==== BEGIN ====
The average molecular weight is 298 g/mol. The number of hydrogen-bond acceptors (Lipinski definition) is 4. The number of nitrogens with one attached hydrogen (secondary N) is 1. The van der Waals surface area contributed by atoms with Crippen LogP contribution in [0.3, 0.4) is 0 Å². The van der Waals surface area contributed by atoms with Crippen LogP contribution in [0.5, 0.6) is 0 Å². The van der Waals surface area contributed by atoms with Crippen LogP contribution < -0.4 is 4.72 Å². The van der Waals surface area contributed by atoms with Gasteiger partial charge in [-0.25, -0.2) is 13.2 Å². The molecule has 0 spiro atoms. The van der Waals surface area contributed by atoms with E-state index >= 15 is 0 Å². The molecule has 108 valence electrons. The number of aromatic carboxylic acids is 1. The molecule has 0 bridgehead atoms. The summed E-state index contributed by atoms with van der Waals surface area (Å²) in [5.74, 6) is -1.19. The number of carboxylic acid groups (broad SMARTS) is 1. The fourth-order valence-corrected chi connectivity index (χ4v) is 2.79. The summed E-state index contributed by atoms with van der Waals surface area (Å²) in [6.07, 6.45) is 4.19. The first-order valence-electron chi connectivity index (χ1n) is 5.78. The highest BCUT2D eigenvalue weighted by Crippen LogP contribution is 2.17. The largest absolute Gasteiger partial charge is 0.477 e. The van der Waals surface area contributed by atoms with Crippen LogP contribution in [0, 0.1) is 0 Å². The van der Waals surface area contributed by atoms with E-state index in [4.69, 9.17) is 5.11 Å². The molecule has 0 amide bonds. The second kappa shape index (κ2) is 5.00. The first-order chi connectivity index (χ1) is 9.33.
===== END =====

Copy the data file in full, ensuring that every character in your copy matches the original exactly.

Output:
The average molecular weight is 298 g/mol. The number of hydrogen-bond acceptors (Lipinski definition) is 4. The number of nitrogens with one attached hydrogen (secondary N) is 1. The van der Waals surface area contributed by atoms with Crippen LogP contribution in [0.3, 0.4) is 0 Å². The van der Waals surface area contributed by atoms with Crippen LogP contribution in [0.5, 0.6) is 0 Å². The van der Waals surface area contributed by atoms with Crippen LogP contribution < -0.4 is 4.72 Å². The van der Waals surface area contributed by atoms with Gasteiger partial charge in [-0.25, -0.2) is 13.2 Å². The molecule has 0 spiro atoms. The van der Waals surface area contributed by atoms with E-state index >= 15 is 0 Å². The molecule has 108 valence electrons. The number of aromatic carboxylic acids is 1. The molecule has 0 bridgehead atoms. The summed E-state index contributed by atoms with van der Waals surface area (Å²) in [5.74, 6) is -1.19. The number of carboxylic acid groups (broad SMARTS) is 1. The fourth-order valence-corrected chi connectivity index (χ4v) is 2.79. The summed E-state index contributed by atoms with van der Waals surface area (Å²) in [6.07, 6.45) is 4.19. The first-order valence-electron chi connectivity index (χ1n) is 5.78. The highest BCUT2D eigenvalue weighted by Crippen LogP contribution is 2.17. The largest absolute Gasteiger partial charge is 0.477 e. The van der Waals surface area contributed by atoms with Crippen LogP contribution in [0, 0.1) is 0 Å². The van der Waals surface area contributed by atoms with E-state index in [4.69, 9.17) is 5.11 Å². The molecule has 0 amide bonds. The second kappa shape index (κ2) is 5.00. The first-order chi connectivity index (χ1) is 9.33.